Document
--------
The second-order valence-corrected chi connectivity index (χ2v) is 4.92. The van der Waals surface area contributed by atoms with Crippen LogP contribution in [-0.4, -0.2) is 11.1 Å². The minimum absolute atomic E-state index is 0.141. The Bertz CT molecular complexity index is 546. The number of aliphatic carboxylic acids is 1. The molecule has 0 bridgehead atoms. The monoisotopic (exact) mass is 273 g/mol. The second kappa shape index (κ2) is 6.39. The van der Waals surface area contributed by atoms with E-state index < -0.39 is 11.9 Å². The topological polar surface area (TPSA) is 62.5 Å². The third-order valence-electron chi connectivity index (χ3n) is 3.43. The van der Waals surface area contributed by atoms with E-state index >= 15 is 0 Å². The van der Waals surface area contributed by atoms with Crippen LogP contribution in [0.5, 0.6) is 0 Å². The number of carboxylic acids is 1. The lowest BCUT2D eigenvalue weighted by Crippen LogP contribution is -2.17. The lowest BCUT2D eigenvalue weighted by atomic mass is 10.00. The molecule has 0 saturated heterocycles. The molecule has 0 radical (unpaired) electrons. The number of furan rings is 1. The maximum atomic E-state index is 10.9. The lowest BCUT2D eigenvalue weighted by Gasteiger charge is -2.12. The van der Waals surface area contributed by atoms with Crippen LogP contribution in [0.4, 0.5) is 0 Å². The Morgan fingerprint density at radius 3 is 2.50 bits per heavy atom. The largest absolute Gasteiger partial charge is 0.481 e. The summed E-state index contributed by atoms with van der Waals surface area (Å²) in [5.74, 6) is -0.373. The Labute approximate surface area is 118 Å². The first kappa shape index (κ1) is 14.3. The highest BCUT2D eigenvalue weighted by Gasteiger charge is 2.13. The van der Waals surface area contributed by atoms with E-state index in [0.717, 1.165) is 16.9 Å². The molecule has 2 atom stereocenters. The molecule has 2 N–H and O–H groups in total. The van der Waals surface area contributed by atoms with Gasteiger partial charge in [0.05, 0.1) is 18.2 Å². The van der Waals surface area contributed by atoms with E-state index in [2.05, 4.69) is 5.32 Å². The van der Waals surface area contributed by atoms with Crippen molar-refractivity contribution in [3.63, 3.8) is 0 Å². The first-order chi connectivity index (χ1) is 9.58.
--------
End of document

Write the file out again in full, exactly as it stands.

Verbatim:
The second-order valence-corrected chi connectivity index (χ2v) is 4.92. The van der Waals surface area contributed by atoms with Crippen LogP contribution in [-0.4, -0.2) is 11.1 Å². The minimum absolute atomic E-state index is 0.141. The Bertz CT molecular complexity index is 546. The number of aliphatic carboxylic acids is 1. The molecule has 0 bridgehead atoms. The monoisotopic (exact) mass is 273 g/mol. The second kappa shape index (κ2) is 6.39. The van der Waals surface area contributed by atoms with E-state index < -0.39 is 11.9 Å². The topological polar surface area (TPSA) is 62.5 Å². The third-order valence-electron chi connectivity index (χ3n) is 3.43. The van der Waals surface area contributed by atoms with E-state index >= 15 is 0 Å². The van der Waals surface area contributed by atoms with Crippen LogP contribution in [0.5, 0.6) is 0 Å². The number of carboxylic acids is 1. The lowest BCUT2D eigenvalue weighted by Crippen LogP contribution is -2.17. The lowest BCUT2D eigenvalue weighted by atomic mass is 10.00. The molecule has 0 saturated heterocycles. The molecule has 0 radical (unpaired) electrons. The number of furan rings is 1. The maximum atomic E-state index is 10.9. The lowest BCUT2D eigenvalue weighted by Gasteiger charge is -2.12. The van der Waals surface area contributed by atoms with Crippen LogP contribution in [0.4, 0.5) is 0 Å². The Morgan fingerprint density at radius 3 is 2.50 bits per heavy atom. The largest absolute Gasteiger partial charge is 0.481 e. The summed E-state index contributed by atoms with van der Waals surface area (Å²) in [5.74, 6) is -0.373. The Labute approximate surface area is 118 Å². The first kappa shape index (κ1) is 14.3. The highest BCUT2D eigenvalue weighted by Gasteiger charge is 2.13. The van der Waals surface area contributed by atoms with E-state index in [0.717, 1.165) is 16.9 Å². The molecule has 2 atom stereocenters. The molecule has 2 N–H and O–H groups in total. The van der Waals surface area contributed by atoms with Gasteiger partial charge in [0.05, 0.1) is 18.2 Å². The van der Waals surface area contributed by atoms with E-state index in [2.05, 4.69) is 5.32 Å². The van der Waals surface area contributed by atoms with Crippen molar-refractivity contribution in [3.63, 3.8) is 0 Å². The first-order chi connectivity index (χ1) is 9.58.